Widgets Magazine

Engineering alumna develop toys to inspire young female engineers

One typically thinks of an engineering degree as the entrance to a future in the tech industry. For three Stanford alumnae, however, engineering was the path towards a career in developing children’s toys, and their products aim to inspire young girls to develop interests in STEM (Science, Technology, Engineering and Math) fields.

After completing her master’s in electrical engineering at Stanford, Bettina Chen M.S. ’12 went on to co-found Roominate with Alice Brooks M.S. ’12. Debbie Sterling ’05, who earned a B.A. in product design, is the founder and CEO of GoldieBlox, which shares Roominate’s commitment to engaging girls, rather than just boys, in active play through their toys. Roominate and GoldieBlox encourage girls to build by catering to their interests: Users can create various house-like structures with the toys’ modular pieces.

Both products had similar origins. When Chen and Sterling noticed a gender disparity in the field of engineering, they examined how they themselves had developed an interest in the discipline. Chen explained that she and her co-founder thought about childhood memories.

“It was really toys that we played with when we were younger that first inspired our love for building and tinkering,” Chen said.

Unfortunately, the toy industry often markets games to a certain gender, and historically, there are fewer “active-play” games for girls. If girls are less exposed to building at a young age, they may feel less adept at dealing with such materials in school.

“I would say, in particular though, since the ’80s, there seemed to be more and more gendered toys,” said Carol Muller, the executive director at Stanford WISE Ventures. “There always has been to some extent, in the sense that there was a feeling that girls play with dolls and boys play with trucks, even though lots of girls play with trucks, and [there are] boys who play with dolls.”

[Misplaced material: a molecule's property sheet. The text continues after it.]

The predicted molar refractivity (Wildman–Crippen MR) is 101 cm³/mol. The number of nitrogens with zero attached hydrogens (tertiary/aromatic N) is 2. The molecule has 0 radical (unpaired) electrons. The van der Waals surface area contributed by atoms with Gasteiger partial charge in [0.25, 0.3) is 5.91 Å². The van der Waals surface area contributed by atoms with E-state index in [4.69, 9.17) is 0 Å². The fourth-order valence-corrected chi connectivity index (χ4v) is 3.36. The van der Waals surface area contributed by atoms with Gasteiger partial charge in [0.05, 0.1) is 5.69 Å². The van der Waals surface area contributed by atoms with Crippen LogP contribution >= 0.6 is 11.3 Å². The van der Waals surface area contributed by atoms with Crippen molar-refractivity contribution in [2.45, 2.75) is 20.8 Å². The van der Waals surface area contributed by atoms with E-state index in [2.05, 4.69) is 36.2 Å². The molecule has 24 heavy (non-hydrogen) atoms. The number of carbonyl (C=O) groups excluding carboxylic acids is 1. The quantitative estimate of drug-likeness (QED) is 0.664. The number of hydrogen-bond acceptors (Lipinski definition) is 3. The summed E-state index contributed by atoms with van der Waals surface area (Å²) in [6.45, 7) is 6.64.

“The main idea of Roominate is really all about open-ended play and creativity and really letting girls build anything,” Chen said.

According to Chen, exposing girls to the vocabulary and skills pertaining to creating will help them become accustomed to similar scientific practices later. Roominate develops these skills through house-like toys which are not restricted to step-by-step instruction. GoldieBlox offers a similar approach, but through the storyline of a character named “GoldieBlox.”

“Another key component are the circuits,” Chen said. “For a lot of girls, they have never put batteries in a battery pack before.”

While both companies have been covered by media institutions, including TIME Magazine and The New York Times, GoldieBlox received recent attention from the press about its recent marketing video. Some writers have argued against the idea of making girls appear more “boyish” to be better fit for STEM.

“What I’ve seen in little girls, and especially with…the toys today that inundate the “pink aisle,” it’s all about being a perfect little princess,” Sterling said in an interview. “And the problem with that is that girls start to become afraid of making mistakes. And if you’re going to be successful in math and science and engineering, you’ve got to be okay with making mistakes because those topics are challenging.”

However, Muller believes that it is possible to be a “girly girl” and be interested in science. She also explained that gender stereotypes at a young age can often result in unsettling consequences.

“I think what’s important is to enable people as much as possible without gender stereotypes to have the opportunity to get interested in all kinds of endeavors,” Muller said. “Ideally, they would make their choices free of gender stereotypes.”

Contact Alexandra Bourdillon at abourdil ‘at’ stanford.edu.

About Alexandra Bourdillon

Alexandra Bourdillon '18 is a freshman from Cupertino, CA. When she's not eating waffles, she can be found reading tea leaves or quantifying the land-speed velocity of a swallow (African, not European). After Stanford she hopes to explore the world, although the Bay Area will always be her home. To contact Alexandra, email her at abourdil ‘at’ stanford.edu.